I walked from the apartment my sister, mother, stepfather and I were staying in over to my stepbrother’s and David’s place.

They were always welcoming and they seemed to me to be eternally happy, but they were probably drunk. The refrigerator hadshowerglassblog beer in it, there was beer on the kitchen counter, there were empty beer bottles in the garbage can, on the couch. It was one in the afternoon.  My stepbrother was in the bedroom. David was in his bathing suit, and announced that he was going to take a shower. His pecs were thick and quietly covered in sun-lightened hairs. He was tall and had a handsome smile, though I hadn’t yet really noticed all of that. No one was gay or straight because those ideas could not yet exist for me.

Before you think: They fucked me – They didn’t. Nobody touched anyone.

I sat on the couch, and after a moment, David called to me from the bathroom.

He said, “get me a towel.”

I picked up a towel, which was still wet from the beach. It was heavy in my hand, opposing with the slowness of its weight, my racing heart, which felt as if it were sparking, starting some sort of light.

When I opened the bathroom door, there must have been the sound of the shower and he must have said thank you and I must have put the towel somewhere like on the sink or over the side of the shower door but I can’t remember any of that. All I know is that I saw, through the frosted shower door glass, his form. I looked right at him. He wasn’t distinctly visible, the occluding glass stopped him from appearing, but he was there entirely. I looked at him. I saw his form, the color of his skin, his legs, what must have been his arms, his ass. There were no clear lines, there were shapes and color. I looked at him, and saw what was there. I felt inside of me something entirely new, the coalition of light and sound and this…feeling.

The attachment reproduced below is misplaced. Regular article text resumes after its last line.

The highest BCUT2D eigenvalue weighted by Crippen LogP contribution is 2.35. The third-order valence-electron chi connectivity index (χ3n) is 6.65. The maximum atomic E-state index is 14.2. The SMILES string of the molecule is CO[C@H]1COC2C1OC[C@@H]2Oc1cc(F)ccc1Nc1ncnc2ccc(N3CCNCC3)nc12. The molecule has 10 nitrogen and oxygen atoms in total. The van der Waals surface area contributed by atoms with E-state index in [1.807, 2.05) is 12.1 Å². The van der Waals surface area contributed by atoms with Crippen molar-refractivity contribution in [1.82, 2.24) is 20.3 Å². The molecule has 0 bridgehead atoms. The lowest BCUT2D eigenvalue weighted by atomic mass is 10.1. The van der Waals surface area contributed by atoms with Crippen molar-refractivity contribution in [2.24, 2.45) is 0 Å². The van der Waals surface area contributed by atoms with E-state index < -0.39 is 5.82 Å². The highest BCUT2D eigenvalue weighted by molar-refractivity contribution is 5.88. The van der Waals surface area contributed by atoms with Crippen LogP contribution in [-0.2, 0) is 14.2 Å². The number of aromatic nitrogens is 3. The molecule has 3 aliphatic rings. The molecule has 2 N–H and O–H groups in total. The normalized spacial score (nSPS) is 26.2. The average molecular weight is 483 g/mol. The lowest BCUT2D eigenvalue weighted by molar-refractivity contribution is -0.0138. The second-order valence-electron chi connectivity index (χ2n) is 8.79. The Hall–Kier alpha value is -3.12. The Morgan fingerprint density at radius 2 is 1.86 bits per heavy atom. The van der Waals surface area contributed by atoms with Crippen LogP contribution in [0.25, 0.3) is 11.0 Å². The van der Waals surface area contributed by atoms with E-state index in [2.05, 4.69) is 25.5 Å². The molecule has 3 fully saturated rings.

No time had lapsed, but it had seemed to me there wasn’t much to my life before that moment. I walked out and more than I had wanted a brother, more than I had wanted anything, I wanted to be pressed against that frosted glass from the other side and feel his form and weight behind me, under the hot water, and then I’d be kissing him or on my knees sucking his dick.

I have no idea about the rest of the trip.